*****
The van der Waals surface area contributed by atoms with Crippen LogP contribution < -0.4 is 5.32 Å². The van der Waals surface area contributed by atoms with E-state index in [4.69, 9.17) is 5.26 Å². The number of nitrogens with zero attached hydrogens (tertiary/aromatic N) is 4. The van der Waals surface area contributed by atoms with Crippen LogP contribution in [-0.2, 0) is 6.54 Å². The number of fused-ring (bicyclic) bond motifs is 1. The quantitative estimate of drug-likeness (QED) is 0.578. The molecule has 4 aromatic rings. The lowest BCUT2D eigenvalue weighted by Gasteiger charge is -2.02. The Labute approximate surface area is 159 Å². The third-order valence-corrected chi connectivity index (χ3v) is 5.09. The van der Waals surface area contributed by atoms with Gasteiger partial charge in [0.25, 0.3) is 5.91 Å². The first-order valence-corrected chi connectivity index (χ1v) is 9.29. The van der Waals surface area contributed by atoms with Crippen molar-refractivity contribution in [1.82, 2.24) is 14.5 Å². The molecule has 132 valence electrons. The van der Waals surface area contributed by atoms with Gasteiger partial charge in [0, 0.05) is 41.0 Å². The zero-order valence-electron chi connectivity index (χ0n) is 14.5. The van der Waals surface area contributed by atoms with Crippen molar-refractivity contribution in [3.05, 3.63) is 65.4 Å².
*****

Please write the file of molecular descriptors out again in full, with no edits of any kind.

The van der Waals surface area contributed by atoms with Crippen LogP contribution < -0.4 is 5.32 Å². The van der Waals surface area contributed by atoms with E-state index in [4.69, 9.17) is 5.26 Å². The number of nitrogens with zero attached hydrogens (tertiary/aromatic N) is 4. The van der Waals surface area contributed by atoms with Crippen LogP contribution in [-0.2, 0) is 6.54 Å². The number of fused-ring (bicyclic) bond motifs is 1. The quantitative estimate of drug-likeness (QED) is 0.578. The molecule has 4 aromatic rings. The lowest BCUT2D eigenvalue weighted by Gasteiger charge is -2.02. The Labute approximate surface area is 159 Å². The third-order valence-corrected chi connectivity index (χ3v) is 5.09. The van der Waals surface area contributed by atoms with Gasteiger partial charge in [0.25, 0.3) is 5.91 Å². The first-order valence-corrected chi connectivity index (χ1v) is 9.29. The van der Waals surface area contributed by atoms with Crippen molar-refractivity contribution in [1.82, 2.24) is 14.5 Å². The molecule has 132 valence electrons. The van der Waals surface area contributed by atoms with Gasteiger partial charge in [0, 0.05) is 41.0 Å². The zero-order valence-electron chi connectivity index (χ0n) is 14.5. The van der Waals surface area contributed by atoms with Crippen molar-refractivity contribution in [3.05, 3.63) is 65.4 Å².